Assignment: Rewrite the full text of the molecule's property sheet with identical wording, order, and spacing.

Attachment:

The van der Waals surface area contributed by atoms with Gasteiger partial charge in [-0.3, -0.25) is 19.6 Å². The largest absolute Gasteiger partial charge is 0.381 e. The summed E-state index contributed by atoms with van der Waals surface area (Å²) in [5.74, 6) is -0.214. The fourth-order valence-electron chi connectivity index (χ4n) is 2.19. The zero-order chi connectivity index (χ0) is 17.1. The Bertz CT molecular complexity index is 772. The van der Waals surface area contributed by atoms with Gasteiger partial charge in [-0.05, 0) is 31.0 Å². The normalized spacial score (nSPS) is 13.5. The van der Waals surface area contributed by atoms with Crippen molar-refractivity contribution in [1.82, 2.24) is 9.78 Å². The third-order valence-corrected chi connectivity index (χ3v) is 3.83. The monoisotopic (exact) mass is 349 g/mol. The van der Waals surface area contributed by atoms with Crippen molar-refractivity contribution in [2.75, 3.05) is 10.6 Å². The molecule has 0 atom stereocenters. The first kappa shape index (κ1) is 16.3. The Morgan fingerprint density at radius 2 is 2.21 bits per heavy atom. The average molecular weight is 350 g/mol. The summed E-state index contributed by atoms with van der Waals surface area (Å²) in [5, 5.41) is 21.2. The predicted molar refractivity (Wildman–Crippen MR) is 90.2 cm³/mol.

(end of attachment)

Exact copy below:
The van der Waals surface area contributed by atoms with Gasteiger partial charge in [-0.3, -0.25) is 19.6 Å². The largest absolute Gasteiger partial charge is 0.381 e. The summed E-state index contributed by atoms with van der Waals surface area (Å²) in [5.74, 6) is -0.214. The fourth-order valence-electron chi connectivity index (χ4n) is 2.19. The zero-order chi connectivity index (χ0) is 17.1. The Bertz CT molecular complexity index is 772. The van der Waals surface area contributed by atoms with Gasteiger partial charge in [-0.05, 0) is 31.0 Å². The normalized spacial score (nSPS) is 13.5. The van der Waals surface area contributed by atoms with Crippen molar-refractivity contribution in [1.82, 2.24) is 9.78 Å². The third-order valence-corrected chi connectivity index (χ3v) is 3.83. The monoisotopic (exact) mass is 349 g/mol. The van der Waals surface area contributed by atoms with Crippen molar-refractivity contribution in [2.75, 3.05) is 10.6 Å². The molecule has 0 atom stereocenters. The first kappa shape index (κ1) is 16.3. The Morgan fingerprint density at radius 2 is 2.21 bits per heavy atom. The average molecular weight is 350 g/mol. The summed E-state index contributed by atoms with van der Waals surface area (Å²) in [5, 5.41) is 21.2. The predicted molar refractivity (Wildman–Crippen MR) is 90.2 cm³/mol.